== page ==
Moves to get more Limerick women on ballot paper for local elections

Members of the Limerick Womens Caucus with Limerick Council chief executive Pat Daly, Mayor Francis Foley and Minister of State Kieran O'Donnell.

THE Limerick Women’s Caucus is calling on women in the city and county to consider getting their name on the ballot paper for next year’s local elections.

An event in Limerick City Hall last week was told that so-called barriers to women entering politics can be overcome and that their voices need to be heard in the corridors of power.

The ‘Embrace, Empower, Elect’ event  featured a series of discussion panels covering areas such as politics, health, education, sport and community.

In Limerick, only 22.5 per cent of local elected representatives are women despite the fact that females make up 50.4 per cent of the  population.

The Limerick Women’s Caucus is a cross-party forum comprising of the nine female members Limerick City and County Council, which has 31 male councillors.

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Mayor Francis Foley said that for too long, women have been under-represented in positions of power and decision-making.

“Women have a critical role to play in shaping policies that impact our communities, and it is essential that their voices are heard”, he declared.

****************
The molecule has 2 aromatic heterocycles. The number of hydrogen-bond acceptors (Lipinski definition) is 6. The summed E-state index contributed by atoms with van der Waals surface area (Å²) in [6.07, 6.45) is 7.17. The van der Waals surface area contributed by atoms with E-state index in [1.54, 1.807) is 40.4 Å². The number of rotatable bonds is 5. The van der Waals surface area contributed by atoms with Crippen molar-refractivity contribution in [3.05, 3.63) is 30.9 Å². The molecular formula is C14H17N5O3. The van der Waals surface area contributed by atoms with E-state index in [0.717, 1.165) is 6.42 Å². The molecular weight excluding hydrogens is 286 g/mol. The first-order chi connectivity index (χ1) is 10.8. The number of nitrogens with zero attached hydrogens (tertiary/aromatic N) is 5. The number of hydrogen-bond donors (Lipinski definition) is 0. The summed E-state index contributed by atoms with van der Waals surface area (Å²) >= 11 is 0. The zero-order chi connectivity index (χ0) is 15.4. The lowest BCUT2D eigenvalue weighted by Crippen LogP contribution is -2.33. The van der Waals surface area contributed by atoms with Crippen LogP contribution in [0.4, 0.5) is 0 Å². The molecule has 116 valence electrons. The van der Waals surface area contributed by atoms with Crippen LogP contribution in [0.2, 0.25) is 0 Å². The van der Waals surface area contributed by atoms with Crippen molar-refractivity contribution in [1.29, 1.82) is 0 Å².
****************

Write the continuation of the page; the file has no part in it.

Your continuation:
The Women for Election group will be partnering with Limerick City and County Council to deliver a training and awareness programme designed to increase the number of women running for election in Limerick city and county in 2024 and beyond.

Women for Election chief executive Caitriona Gleeson said there was a need to develop initiatives to make the role of being a councillor more manageable, more family friendly for both women and men and make it a safer space for all.

“Women are actually actively running Limerick City and County in communities, in business, in care services and in the home. What we want to do now is convert that leadership to the political tables where decisions are being made about all our lives,” she explained.

Limerick Women’s Caucus Cathaoirleach Cllr Sarah Kiely said she hoped the event inspired someone to have the conversation, to look at the possibility of putting their name forward for the local elections.

Limerick woman Jackie McCarthy O’Brien, who was the first black woman to represent the Republic of Ireland women’s soccer team, encouraged more female participation in sport.

“My mother encouraged me to play sport for the health benefits and the sense of community it provides. But today you hear a lot of mothers saying they don’t want their daughters playing rugby or other sports. They believe they are too dangerous. So we’ve lost that matriarchal positivity that ‘yes, my daughter can do whatever she wants to do.’

“Whether it’s in industry or in sport women are capable of doing whatever they set their minds to. They are not competing against men. We should be equal going forward and have the same opportunities as men have if we have the skills to do it,” she added.